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Walker, Barrett almost cross paths at Wisconsin breakfast

 

DE PERE, Wis. — Both gubernatorial candidates in Wisconsin's coming recall election dished out eggs to several attendees at a popular dairy farm breakfast Sunday morning.

Gov. Scott Walker (R) and Milwaukee Mayor Tom Barrett (D) each spent ample time greeting — and serving — the thousands of Wisconsinites who turned out at the Brown County Dairy Breakfast. 

The two men came within a few feet of each other at the farm outside Green Bay, but they did not interact. They were focused on the voters while making their final push in these last two days before the election Tuesday.

"We feel good," Walker told reporters, "but again, I am not rested until 8:01 p.m. on Tuesday. There is a lot at stake."


Barrett was just as hopeful — although recent polling still has Walker as the slight favorite.

"The energy we feel on the ground and the number of people we have throughout the entire state leads us to be very, very optimistic heading into Tuesday," he said.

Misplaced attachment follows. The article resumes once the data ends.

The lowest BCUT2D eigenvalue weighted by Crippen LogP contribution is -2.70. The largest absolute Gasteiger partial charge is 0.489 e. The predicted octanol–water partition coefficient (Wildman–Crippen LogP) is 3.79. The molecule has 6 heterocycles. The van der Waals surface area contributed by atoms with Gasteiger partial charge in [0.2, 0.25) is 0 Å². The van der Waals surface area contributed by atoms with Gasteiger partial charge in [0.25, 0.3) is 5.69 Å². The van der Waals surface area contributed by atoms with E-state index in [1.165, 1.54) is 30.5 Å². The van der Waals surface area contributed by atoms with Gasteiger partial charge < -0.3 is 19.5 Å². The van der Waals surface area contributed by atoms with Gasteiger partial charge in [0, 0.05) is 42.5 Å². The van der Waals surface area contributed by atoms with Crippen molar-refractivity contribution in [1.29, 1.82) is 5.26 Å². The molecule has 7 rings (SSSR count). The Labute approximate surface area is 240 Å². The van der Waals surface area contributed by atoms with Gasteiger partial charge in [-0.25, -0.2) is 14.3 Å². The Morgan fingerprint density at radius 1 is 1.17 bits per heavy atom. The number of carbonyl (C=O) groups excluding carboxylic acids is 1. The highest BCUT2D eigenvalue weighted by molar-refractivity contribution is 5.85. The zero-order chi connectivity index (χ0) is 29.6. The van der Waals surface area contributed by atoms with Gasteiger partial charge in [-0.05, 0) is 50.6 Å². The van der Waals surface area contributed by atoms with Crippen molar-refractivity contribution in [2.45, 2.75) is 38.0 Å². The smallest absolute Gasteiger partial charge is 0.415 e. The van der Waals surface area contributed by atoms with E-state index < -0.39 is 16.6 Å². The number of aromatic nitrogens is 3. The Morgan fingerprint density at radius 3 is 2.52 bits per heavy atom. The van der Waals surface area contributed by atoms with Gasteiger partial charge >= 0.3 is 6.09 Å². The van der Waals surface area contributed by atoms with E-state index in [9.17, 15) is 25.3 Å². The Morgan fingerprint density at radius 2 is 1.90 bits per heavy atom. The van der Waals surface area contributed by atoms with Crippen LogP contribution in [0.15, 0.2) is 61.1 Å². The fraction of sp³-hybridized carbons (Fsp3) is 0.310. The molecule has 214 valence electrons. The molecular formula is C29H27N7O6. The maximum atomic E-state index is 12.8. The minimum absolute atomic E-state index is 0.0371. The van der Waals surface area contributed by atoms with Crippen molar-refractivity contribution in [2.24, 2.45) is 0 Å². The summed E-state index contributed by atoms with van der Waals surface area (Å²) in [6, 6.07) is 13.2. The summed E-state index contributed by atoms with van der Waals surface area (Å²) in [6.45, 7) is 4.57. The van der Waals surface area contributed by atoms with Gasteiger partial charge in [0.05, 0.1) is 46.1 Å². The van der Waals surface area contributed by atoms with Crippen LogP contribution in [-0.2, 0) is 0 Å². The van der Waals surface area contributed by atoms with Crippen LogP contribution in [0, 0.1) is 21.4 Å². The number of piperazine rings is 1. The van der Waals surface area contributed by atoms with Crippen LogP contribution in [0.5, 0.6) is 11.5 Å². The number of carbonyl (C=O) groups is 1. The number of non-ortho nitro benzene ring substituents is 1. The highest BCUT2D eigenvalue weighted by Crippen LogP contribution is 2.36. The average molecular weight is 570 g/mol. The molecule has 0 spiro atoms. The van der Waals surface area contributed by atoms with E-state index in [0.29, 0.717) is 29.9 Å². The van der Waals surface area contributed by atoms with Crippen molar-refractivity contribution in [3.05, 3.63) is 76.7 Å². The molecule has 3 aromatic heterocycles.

The recall race may have a national impact — specifically on the fall presidential election, even though neither President Barack Obama nor presumptive GOP nominee Mitt Romney have made appearances on behalf of either candidate in Wisconsin.

"It is a surprise" Obama has not come to campaign for Barrett, Walker admitted. "I think it is interesting. Two years ago, the president came in for our opponent. He [Obama] is not here now."

But Barrett says he never asked the president to come here for him. [Former President Bill Clinton did appear with Barrett on Friday and said Obama was "glad" he was coming to Wisconsin for Barrett.]

"I obviously understand that he [Obama] is running a county and he has his own campaign. But I will say that his administration has been supportive in that his campaign apparatus has been helpful with volunteers," Barrett said, proclaiming that both he and Obama will win Wisconsin in their upcoming contests.

Walker did not directly state his belief that Romney would win here on Nov. 6 but did offer him a piece of advice.

"I think any candidate who is going to win Wisconsin is going to have to do more of that" — talk more, in other words, of how to take on powerful special interest groups and how he or she will make tough decisions for the next generation of Americans.

Both Walker and Barrett have additional stops in the Badger State later Sunday and will be working hard up until polls close Tuesday night.